IK Multimedia iRig Microphone (Review)

Feb 4, 2011
Let’s face it right now, I am a huge freak when it comes to audio. Even though headphones and earphones are what I love to review the most, I know good quality microphone sound when I hear it. Let me begin off this introduction with a little story of mine, short and sweet. I absolutely hate using the built in microphone in the iPhone 4, it sounds muddy, choppy, and very boomy at times. I’m planning on going to both CES and the Macworld Expo next year and needed a good portable microphone for my interviews and podcasts. It had to be cheap, lightweight, and work with my iDevices. The iRig Microphone did just that, and from the few weeks that I have used it, the iRig Microphone has impressed me to no end. So, want to hear a little bit more about this spectacular product? Read on for the full review of the iRig Microphone to find out.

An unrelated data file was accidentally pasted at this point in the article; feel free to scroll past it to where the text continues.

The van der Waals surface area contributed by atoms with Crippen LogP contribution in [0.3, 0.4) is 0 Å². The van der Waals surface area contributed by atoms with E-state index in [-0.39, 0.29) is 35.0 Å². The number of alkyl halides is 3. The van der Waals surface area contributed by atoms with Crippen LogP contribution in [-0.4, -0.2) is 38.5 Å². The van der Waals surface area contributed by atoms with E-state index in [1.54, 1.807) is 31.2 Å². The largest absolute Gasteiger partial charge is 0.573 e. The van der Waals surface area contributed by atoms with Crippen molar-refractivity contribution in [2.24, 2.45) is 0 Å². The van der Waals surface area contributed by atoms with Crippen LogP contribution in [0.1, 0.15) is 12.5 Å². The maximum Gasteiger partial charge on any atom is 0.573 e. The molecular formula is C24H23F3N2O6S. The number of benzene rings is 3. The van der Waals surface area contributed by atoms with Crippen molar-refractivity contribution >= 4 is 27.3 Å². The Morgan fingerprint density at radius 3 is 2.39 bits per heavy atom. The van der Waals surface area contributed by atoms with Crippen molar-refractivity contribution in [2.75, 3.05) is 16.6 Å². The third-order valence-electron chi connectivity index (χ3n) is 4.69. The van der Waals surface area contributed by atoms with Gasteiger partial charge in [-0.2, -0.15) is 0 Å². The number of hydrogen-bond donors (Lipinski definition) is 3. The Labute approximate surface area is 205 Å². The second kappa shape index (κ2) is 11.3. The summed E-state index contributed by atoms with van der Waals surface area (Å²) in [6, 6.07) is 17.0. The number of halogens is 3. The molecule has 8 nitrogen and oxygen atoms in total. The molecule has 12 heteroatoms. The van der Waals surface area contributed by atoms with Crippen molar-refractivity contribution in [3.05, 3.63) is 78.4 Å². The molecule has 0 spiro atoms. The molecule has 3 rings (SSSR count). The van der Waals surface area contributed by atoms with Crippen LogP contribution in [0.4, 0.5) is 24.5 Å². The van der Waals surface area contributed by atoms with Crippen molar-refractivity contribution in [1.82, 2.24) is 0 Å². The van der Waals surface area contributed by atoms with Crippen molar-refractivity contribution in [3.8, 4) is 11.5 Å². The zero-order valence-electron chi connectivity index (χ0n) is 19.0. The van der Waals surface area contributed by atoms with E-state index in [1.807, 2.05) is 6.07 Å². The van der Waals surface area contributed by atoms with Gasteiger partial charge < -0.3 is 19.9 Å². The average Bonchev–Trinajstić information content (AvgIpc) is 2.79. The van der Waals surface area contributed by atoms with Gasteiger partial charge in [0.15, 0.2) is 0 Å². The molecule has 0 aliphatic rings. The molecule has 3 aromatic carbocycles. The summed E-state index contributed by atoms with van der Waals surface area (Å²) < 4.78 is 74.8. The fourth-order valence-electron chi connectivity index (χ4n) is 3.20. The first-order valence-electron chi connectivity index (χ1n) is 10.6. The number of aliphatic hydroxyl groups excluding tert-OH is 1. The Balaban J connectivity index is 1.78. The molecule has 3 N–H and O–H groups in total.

As always, let’s take a look at the packaging that the iRig Microphone comes in as well as some of the goodies you get. With the iRig Microphone you get some pretty simple cardboard packaging showcasing the iRig Microphone and IK Multimedia’s logo as well as some information on the actual product itself. Taking a look inside the packaging you will of course find the iRig Microphone itself, a nice synthetic leather carrying case, a manual on how to actually use the iRig Microphone, and a very nice mount that works with all types of mic stands. Keep in mind that if you get the iKlip for the iPad 1 or 2, it makes a pretty ideal combination for podcasting and recordings. Now that we have the packaging aside, let’s take a quick overview of the iRig Microphone itself. Starting at the bottom you will find a dual mini jack connector that allows real time monitoring with headphones and earphones. Moving up the iRig Microphone you will find a nice black rubber cable that seems to be about five or six feet long. Next we have the actual body of the iRig Microphone that seems to be made out of a very nice and sleek looking matte metal material. You will also notice three sensitivity settings, which I will discuss a little bit later once we get to audio quality, as well as the iRig Mic logo on the top. Lastly we have the diaphragm that is surrounded in a nice aluminum mesh casing.